It's a terrible affliction these Dallas Cowboys are now fighting. For some reason, they have been losing their interest and their leads late in games, turning from rugged Conans to disappearing Caspers in a blink.

They lost a 14-6 fourth-quarter lead to Philadelphia two weeks ago, botching a chance for a two-game lead in the NFC Eastern Division. Then on Monday night, they allowed the St. Louis Cardinals to excavate themselves from a 10-point halftime deficit for a 21-10 shouldn't-have-happened victory.

Consequently, instead of carrying a one-game division lead to Washington's RFK Stadium where they will play the Redskins Sunday, the Cowboys will carry the weight of uncertainty on their shoulders. They are 6-3, tied with the New York Giants in first place, one game ahead of the Redskins, as the season continues on a remarkable course of divisional ebb and flow.

To a man, the Cowboys wonder, what gives?

"In past years when we got a team down, they stayed down," said running back Tony Dorsett, who had 65 yards on 15 carries Monday night. "I mean we gave them no light, no air, no nothing. Now, we get out there and mess around and let teams come back.

"I think (safety) Dextor Clinkscale said it best. He said, 'We gotta learn how, when we get teams down, to kick 'em, spit on 'em, throw dirt on 'em, whatever.' We have to get that kind of attitude. We don't have it now."

You never figure the Dallas Cowboys to have problems with attitude, not with their 249-victory coach, wearing the stylish fedora and the look of seriousness and purpose on his face.

But even Tom Landry said in the wee hours of this morning, "Intensity comes and goes with football teams over a season. Sometimes you have it, sometimes you don't. Sure, this (second-half letdown against St. Louis) bothers me, but we've played this way other times this year, so it's not unusual. If we're going to do anything this year, we've got to eliminate it."

John Dutton, the veteran defensive tackle, said, "I'm not sure that we know what we're doing sometimes. We have got to be more serious about what we're doing."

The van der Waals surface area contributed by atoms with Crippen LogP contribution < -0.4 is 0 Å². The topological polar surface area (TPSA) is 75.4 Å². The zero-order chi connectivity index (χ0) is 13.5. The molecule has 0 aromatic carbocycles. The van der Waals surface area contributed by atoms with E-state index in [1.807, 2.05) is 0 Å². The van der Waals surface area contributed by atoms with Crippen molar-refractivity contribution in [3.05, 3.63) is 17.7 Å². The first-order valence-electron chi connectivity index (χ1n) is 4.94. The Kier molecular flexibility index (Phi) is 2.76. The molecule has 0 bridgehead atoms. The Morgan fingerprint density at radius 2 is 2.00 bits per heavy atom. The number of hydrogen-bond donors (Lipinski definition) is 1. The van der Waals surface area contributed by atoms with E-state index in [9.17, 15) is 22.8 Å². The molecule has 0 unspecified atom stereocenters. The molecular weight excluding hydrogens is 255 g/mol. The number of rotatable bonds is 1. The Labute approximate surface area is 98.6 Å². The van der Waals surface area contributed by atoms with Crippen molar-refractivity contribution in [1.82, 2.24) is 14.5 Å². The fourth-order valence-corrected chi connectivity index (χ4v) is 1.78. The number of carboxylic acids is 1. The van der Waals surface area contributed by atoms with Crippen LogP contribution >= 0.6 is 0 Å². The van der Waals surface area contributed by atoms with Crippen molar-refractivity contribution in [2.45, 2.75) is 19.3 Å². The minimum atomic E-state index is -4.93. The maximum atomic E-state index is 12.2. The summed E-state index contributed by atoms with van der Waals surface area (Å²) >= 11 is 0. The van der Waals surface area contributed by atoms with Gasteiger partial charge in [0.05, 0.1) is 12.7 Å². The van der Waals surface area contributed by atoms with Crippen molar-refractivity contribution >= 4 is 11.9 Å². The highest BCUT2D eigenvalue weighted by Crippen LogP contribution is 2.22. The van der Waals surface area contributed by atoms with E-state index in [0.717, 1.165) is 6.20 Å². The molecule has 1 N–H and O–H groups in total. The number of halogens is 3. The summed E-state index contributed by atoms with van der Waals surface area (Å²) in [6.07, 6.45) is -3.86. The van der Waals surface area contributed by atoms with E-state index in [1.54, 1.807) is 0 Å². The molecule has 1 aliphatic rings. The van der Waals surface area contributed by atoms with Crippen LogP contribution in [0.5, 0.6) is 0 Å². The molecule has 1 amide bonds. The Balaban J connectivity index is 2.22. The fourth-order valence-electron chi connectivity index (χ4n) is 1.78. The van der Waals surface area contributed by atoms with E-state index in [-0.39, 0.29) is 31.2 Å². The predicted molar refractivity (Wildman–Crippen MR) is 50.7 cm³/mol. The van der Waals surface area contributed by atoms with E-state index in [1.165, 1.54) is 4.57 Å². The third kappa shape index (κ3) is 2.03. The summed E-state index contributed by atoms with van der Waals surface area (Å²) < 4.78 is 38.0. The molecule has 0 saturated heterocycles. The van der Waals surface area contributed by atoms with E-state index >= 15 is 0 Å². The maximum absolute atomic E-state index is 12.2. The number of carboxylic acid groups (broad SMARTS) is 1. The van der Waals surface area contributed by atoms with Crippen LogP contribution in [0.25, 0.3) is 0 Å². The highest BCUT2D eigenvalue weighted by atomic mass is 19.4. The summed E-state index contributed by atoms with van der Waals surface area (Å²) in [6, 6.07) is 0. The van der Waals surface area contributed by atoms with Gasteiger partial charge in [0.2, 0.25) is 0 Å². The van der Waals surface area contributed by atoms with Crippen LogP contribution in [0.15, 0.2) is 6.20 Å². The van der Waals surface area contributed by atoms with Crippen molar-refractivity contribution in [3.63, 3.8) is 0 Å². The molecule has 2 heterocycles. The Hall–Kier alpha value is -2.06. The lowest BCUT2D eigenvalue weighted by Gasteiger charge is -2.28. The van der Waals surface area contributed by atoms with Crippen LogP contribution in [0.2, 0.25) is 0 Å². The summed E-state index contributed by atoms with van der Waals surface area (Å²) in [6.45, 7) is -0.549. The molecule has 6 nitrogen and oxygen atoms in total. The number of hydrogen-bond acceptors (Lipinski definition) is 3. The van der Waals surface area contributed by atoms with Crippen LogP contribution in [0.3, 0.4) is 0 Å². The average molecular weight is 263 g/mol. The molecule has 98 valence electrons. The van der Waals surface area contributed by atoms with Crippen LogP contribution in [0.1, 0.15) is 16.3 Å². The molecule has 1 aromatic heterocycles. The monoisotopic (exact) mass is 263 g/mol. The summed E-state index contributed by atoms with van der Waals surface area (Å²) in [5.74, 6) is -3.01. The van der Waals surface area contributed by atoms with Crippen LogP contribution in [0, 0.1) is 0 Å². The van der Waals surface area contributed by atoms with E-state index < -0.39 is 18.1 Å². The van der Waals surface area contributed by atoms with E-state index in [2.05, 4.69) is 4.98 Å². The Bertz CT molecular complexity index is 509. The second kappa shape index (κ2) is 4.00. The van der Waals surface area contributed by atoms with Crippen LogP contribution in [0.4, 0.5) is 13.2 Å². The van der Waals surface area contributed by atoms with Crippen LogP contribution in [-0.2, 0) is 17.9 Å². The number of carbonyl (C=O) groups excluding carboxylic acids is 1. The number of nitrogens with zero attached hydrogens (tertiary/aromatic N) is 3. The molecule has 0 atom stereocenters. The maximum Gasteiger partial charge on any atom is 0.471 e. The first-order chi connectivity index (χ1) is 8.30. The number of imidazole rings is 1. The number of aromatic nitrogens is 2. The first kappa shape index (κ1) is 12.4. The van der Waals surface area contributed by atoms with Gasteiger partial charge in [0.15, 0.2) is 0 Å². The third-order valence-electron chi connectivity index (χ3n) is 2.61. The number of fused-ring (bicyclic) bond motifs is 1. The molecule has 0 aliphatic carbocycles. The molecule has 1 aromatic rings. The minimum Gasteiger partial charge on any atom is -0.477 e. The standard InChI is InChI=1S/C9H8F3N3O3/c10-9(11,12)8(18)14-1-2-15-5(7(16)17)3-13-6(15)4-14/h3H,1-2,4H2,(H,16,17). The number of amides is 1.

It should be pointed out that Landry and his players spoke similar words prior to playing the Redskins late last season and Coach Joe Gibbs accused the Dallas thinkers of concocting a "propaganda ploy."

Yet, if you saw the Eagles' quarterback, Ron Jaworski, slice up the Dallas pass defense for a career-high 380 yards on Oct. 20 while Dorsett and reserve quarterback Gary Hogeboom kept making turnovers or if you saw Neil Lomax spinning second-half passing magic Monday night without injured all-pro receiver Roy Green, while White was getting sacked four times, you realize that this isn't propaganda.

"Maybe we have got to work on an attitude readjustment at halftime," said safety Dennis Thurman, who remembers a time when Dallas used to own the fourth quarter, not sell it.

"Different players," Thurman said. "Different attitude."

One week, the Cowboys intercept five Joe Theismann passes, and one by his relief, in a 44-14 season-opening victory over the Redskins. The next week, they commit five turnovers and lose to Detroit, 26-21.

Then they win four straight games, knocking off Cleveland, Houston, the Giants and Pittsburgh. Dallas intercepts 11 passes during the streak, White has two games with more than 340 yards passing, Dorsett pulls off two more 100-yard games and you become convinced that Doomsday is back.

Sitting on that four-game victory streak, Cowboys President Tex Schramm had said before the Eagles game that the lapses in his team's intensity over the past two seasons seemed to have disappeared. New, young leaders were being molded, he said.

Then Jaworski cut down the Cowboys. Dallas slipped past Atlanta, 24-10, despite committing four turnovers a week later. Then came St. Louis. No propaganda here. Just inconsistency.

"We're making some games close that shouldn't be close," cornerback Everson Walls said. And wide receiver Tony Hill said, "All I know is that we have the No. 1 offense in the league (in total yardage) and we should be scoring more points. Tonight was the story of our lives, the same old thing: we didn't play well in the end when we had to."

The Cardinals' turnaround began with a freaky play, the kind of divine intervention that pumps life into a 3-5 team that has a coach (Jim Hanifan) whose job security reportedly is jeopardized by the dwindling patience of the owner (Bill Bidwill).

Trailing, 10-0, in the third quarter, Lomax threw over the middle for J.T. Smith, who as the emergency fill-in for Green had a fine game (six catches for 86 yards, virtually matching the night's figures for NFC receiving leader Hill). The ball deflected off Smith's hands and was caught by Pat Tilley, for a 46-yard touchdown play that swung the game's momentum.

"I didn't even know (Tilley) had the ball," Walls said. "J.T. and I were running across the field. I thought the play was over."

Rookie cornerback Ricky Easmon was a step behind Tilley. "I was late in getting my hands up," Easmon said, "and he caught it."

"I don't know if our season was at stake," Hanifan said. "But certainly our self-respect was."

"When a team is playing out of desperation, it can get things done," said White, who has thrown 10 touchdown passes and 13 interceptions this season. "(The Cardinals) were desperate coming in and then when they fell behind 10-0, they were more desperate."